HC Deb 10 February 1977 vol 925 cc1654-7
Q3. Mr. Watkinson

asked the Prime Minister what will be on the agenda of the Rome meeting of the European Council at the end of March.

The Prime Minister

The European Council does not have a formal agenda. It is still too early to say exactly what the Council will wish to discuss, but, in addition to Community matters, there will clearly be a range of important issues arising from the world economic situation.

Mr. Watkinson

Will my right hon. Friend ensure that the problem of unemployment is put well to the forefront of the agenda? Does he agree that unemployment is a global problem and that concerted action is needed to deal with it? Will he ensure that the Council considers the bold and imaginative proposals that President Carter has made? It is time that we had some positive response to those proposals.

The Prime Minister

Yes, I shall certainly ensure that that is so. There is no doubt that between 1968 and 1974 world production grew at the rate of 8 per cent. a year. But the fact that world production fell by 8 per cent. in 1975–76 has led to a dramatic increase in unemployment throughout the whole of the industrialised world. The steps that have been taken by President Carter have been valuable. Other countries, too, should take such steps. These matters will be discussed at the European Council.

Mr. Hugh Fraser

Will the Prime Minister consider making this meeting really meaningful by insisting on the ratification of the European convention against terrorism? It is a proper subject for discussion at that meeting. Will he also firmly raise with the Government of the Irish Republic their ratification of this convention, because at the moment they are not prepared to ratify? Will he point out to them that if they wish to pursue a course of civilised behaviour but are not prepared to ratify the convention, Europe and this country will have to consider various actions against them?

The Prime Minister

The right hon. Gentleman is a proper person to raise the question of the ratification of this agreement. I can certainly assure him that I shall discuss it with the other Heads of Government. Everyone needs to ratify it. It is Britain's desire that they should do so, and we shall place the maximum possible pressure on them to do so within the limits of our power.

Mr. William Hamilton

Will my right hon. Friend take the opportunity to allay the considerable anxiety in Europe about the Government's integrity on direct elections to the European Parliament? Will he give his colleagues in Europe a categorical assurance that the legislation will be on the statute book by the end of this session? [Interruption.]

The Prime Minister

Does my hon. Friend really believe that after his expeditions over the last few weeks I would give any guarantee about any legislation being on the statute book? I am not caught that way. What the Government have said is that they will continue to use their best endeavours in this matter.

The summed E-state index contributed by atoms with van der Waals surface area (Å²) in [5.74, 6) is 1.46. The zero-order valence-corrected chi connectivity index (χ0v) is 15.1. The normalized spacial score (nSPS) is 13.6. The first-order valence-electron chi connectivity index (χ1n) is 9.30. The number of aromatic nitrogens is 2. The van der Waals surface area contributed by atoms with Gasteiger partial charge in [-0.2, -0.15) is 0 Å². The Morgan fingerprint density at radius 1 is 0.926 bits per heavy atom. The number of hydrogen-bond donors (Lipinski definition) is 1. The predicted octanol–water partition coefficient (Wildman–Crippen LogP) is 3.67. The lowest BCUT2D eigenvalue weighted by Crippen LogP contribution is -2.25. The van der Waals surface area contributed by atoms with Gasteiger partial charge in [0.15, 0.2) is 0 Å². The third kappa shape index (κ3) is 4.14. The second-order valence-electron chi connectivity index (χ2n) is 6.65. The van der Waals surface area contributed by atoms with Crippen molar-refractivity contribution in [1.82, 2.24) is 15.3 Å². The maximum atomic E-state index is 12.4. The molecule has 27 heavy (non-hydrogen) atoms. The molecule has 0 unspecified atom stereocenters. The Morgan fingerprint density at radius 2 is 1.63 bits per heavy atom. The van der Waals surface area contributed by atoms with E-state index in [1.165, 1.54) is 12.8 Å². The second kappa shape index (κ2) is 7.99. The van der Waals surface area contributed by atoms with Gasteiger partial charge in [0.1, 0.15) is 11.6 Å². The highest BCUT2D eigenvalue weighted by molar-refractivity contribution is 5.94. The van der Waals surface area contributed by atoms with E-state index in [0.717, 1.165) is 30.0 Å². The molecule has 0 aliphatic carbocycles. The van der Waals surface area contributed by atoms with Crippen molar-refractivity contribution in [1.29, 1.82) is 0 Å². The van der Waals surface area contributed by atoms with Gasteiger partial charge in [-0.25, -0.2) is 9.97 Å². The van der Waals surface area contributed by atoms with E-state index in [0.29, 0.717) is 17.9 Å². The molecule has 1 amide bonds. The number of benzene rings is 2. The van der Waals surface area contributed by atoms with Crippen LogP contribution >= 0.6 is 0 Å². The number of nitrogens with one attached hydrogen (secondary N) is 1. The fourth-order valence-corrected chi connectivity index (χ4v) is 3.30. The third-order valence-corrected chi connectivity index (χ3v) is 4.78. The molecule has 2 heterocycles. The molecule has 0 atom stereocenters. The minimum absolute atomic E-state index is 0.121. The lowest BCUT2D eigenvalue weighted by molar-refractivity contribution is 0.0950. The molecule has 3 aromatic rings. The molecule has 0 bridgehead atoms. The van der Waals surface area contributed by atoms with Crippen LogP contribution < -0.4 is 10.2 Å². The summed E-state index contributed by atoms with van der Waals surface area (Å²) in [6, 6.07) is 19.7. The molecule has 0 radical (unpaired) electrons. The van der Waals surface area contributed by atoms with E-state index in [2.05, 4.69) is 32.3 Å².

Mr. Marten

At the meeting of the European Council, will the Prime Minister take the opportunity to explain to it why it is that, when it comes to devolution, the Government are settling the powers of the Assemblies before they have the direct elections, but that, when it comes to the European Parliament, they want to have direct elections before settling the powers of the new Assembly? Is it not putting the cart before the horse to have direct elections before agreeing to any extension of powers that the Assembly may have? After all, ultimately, they might be vetoed by the French.

The Prime Minister

I would not discuss devolution with the European Council, in any event. As for direct elections, the hon. Member for Banbury (Mr. Marten) is unusually wrong. The powers of the European Assembly are settled. They are there. They are known. Of course, proposals might always be put forward for changes, but that does not necessarily mean that they would take place. This is an entirely different position.

Mrs. Winifred Ewing

Will the Prime Minister press for the inclusion on the agenda for the Council meeting in March of a debate on the European common fisheries policy? Is he aware that the February Council meeting was a disaster for the United Kingdom's inshore fleet, 80 per cent. of which is in Scotland? Will he press, and ask his Ministers to press, for a 50-mile limit, or does he intend to give up that demand?

Mr. Skinner

Why does not the hon. Lady boycott the place?

The Prime Minister

The agenda is a matter for agreement between the Heads of Government. However, there is no formal agenda, in that we try to settle issues that are the subject of negotiations. The hon. Lady's version of what took place at the February Council is totally inaccurate. My right hon. Friend the Foreign Secretary will continue to negotiate this matter in the Foreign Ministers' Council, as will my right hon. Friend the Minister of Agriculture in the Agricultural Ministers' Council.

Mrs. Winifred Ewing

On a point of order, Mr. Speaker. Owing to the unsatisfactory nature of the Prime Minister's replies, I beg to give notice that I shall take pleasure in raising this matter on the Adjournment.